Worst road in UK for worn-out markings

FLOOD AT ECCLESFIELD  Traffic negotiating the wet conditions at Ecclesfield Road, Sheffield.    1 October 2010
FLOOD AT ECCLESFIELD Traffic negotiating the wet conditions at Ecclesfield Road, Sheffield. 1 October 2010
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A SOUTH Yorkshire road has been ranked the worst in the country for the its dangerously worn-out white markings.

The A6135, between Ecclesfield, in Sheffield and junction 36 of the M1 at Barnsley, features in a new report released by the Road Safety Marking Association.

It found that on a five-mile stretch just one per cent of the road markings were in good condition.

On the five-mile section of the A6135, three-quarters of the markings were either barely visible or needed an immediate schedule for replacement.

Sheffield Council head of streetscene Nick Hetherington said: “We are aware of the issues around the road markings on the A6135 and plans were put in hand last year to improve the situation.

“A major road maintenance scheme is currently on site in Ecclesfield around the Morrisons supermarket and the section between Chapeltown and the city boundary has already been repainted.

“Similarly, a section to the south of the Chapeltown roundabout is being refreshed as part of a wider scheme.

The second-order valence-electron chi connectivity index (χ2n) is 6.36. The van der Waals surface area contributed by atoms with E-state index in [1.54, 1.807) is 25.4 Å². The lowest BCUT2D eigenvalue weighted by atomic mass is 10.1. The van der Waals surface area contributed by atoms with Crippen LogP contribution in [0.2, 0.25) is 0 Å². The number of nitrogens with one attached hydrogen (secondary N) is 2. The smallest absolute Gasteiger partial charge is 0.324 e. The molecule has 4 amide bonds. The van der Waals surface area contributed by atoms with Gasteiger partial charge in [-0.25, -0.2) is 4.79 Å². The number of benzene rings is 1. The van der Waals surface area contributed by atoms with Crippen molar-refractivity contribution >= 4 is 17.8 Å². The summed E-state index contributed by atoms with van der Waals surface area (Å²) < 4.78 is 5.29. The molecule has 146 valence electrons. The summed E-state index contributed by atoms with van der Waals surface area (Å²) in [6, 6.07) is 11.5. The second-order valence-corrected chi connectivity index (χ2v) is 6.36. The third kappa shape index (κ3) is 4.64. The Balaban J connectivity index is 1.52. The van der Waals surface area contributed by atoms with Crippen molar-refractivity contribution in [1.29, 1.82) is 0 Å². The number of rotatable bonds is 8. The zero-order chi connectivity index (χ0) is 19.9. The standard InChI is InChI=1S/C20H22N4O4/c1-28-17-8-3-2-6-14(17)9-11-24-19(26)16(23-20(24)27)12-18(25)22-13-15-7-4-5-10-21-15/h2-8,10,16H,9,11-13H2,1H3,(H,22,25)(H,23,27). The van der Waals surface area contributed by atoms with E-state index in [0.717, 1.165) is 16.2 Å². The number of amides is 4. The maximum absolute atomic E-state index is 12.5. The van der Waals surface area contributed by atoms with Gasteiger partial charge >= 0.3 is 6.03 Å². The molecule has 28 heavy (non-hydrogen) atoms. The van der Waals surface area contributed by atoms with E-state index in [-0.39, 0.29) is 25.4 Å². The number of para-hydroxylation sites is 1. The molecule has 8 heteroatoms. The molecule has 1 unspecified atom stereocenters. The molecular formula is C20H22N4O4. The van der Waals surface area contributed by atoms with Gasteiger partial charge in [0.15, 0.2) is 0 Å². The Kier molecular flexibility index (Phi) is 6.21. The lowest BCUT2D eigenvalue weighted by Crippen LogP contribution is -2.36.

“Additional sections of the A6135 are due to be refreshed within the next few months between Cumberland Crescent and Church Street, and Station Road to Green Lane.”

Checks across the UK found 14 per cent of road markings were completely worn out and a further 15 per cent needed replacing immediately on more than 60 single-carriageway A-roads.

Just 29 per cent of white lines reached the acceptable level of visibility, the report said.

Of the 470 miles of major A-roads and motorways, 20 per cent fell below the minimum standard and needed replacing, while eight per cent had centre line markings so worn they were barely visible.

RSMA national director George Lee said: “Two years ago, just two per cent of our major road network had markings that rated virtually non-existent. This figure has risen at an alarming rate and now nearly a tenth of the centre lines on our trade routes are dangerously worn.”